Wednesday, June 19, 2019 - 10:42am
By:
Alan Flurry

Also known as Juneteenth Independence Day or Freedom Day, the holiday commemorates the June 19, 1865, announcement of the abolition of slavery in the state of Texas, and more generally the emancipation of enslaved African Americans throughout the former confederacy. Though President Lincoln issued the Emancipation Proclamation on September 22, 1862, with an effective date of January 1, 1863, it took a while for the news to get to Texas.

More isolated geographically, Texas was not a battleground, and thus the people held there as slaves were not affected by the Emancipation Proclamation unless they escaped. Planters and other slaveholders had migrated into Texas from eastern states to escape the fighting, and many brought enslaved people with them, increasing by the thousands the enslaved population in the state at the end of the Civil War.

Our history, as well as the future of America, is told in the struggle for equality, justice, and civil rights:

Amid the wreckage of Reconstruction, the sociologist W. E. B. Du Bois wrote Black Reconstruction in America, a celebration of freedom demanded and claimed, and a lamentation of the collapse of an era in which the country could have truly made good on its promises to the enslaved. In it, he made a prediction. “This the American black man knows: his fight here is a fight to the finish,” Du Bois wrote. “Either he dies or wins. If he wins it will be by no subterfuge or evasion of amalgamation. He will enter modern civilization here in America as a black man on terms of perfect and unlimited equality with any white man, or he will enter not at all. Either extermination root and branch, or absolute equality. There can be no compromise. This is the last great battle of the West.”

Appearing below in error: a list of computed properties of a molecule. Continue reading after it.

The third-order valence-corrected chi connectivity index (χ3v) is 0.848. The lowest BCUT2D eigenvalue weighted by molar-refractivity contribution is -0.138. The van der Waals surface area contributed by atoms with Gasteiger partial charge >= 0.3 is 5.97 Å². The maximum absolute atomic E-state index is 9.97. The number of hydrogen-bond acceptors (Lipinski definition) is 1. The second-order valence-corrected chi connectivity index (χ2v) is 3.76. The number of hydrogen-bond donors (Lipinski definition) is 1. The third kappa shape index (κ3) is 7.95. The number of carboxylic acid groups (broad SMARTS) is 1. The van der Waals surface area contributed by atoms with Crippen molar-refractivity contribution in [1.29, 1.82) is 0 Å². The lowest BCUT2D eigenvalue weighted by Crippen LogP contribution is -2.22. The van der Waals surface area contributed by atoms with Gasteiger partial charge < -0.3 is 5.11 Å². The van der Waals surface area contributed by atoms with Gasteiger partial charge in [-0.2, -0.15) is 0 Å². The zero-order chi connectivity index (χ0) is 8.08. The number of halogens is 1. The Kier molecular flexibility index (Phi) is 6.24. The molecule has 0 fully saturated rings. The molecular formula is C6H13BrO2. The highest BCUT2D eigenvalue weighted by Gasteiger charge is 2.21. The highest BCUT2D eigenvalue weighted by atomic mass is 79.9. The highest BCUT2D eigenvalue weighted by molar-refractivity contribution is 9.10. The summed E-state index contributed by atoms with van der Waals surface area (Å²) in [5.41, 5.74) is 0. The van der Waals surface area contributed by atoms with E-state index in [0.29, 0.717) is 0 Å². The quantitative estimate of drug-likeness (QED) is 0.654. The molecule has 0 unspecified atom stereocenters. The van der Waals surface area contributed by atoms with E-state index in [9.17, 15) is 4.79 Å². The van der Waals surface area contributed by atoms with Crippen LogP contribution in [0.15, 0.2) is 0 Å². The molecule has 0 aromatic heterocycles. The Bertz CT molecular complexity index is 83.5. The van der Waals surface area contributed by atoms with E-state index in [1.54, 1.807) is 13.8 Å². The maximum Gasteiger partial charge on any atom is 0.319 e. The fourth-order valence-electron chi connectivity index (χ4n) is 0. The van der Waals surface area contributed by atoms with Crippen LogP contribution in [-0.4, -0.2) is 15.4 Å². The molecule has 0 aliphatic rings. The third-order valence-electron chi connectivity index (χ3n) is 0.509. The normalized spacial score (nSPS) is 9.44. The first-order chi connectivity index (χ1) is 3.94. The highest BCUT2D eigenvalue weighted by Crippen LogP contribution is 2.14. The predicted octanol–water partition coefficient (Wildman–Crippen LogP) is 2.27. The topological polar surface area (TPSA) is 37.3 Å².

Indeed there can be no compromise on absolute equality. The present and future of the country depends on the fulfillment of its essential promise. Juneteenth is an important reminder about who we are, and a testament to the brave and courageous precursors who lived the struggles for full citizenship and opportunity, in the name of liberty and justice for all.

Image: Emancipation Day celebration in Richmond, Virginia, ca. 1905, VCU librairies, via wikimedia commons.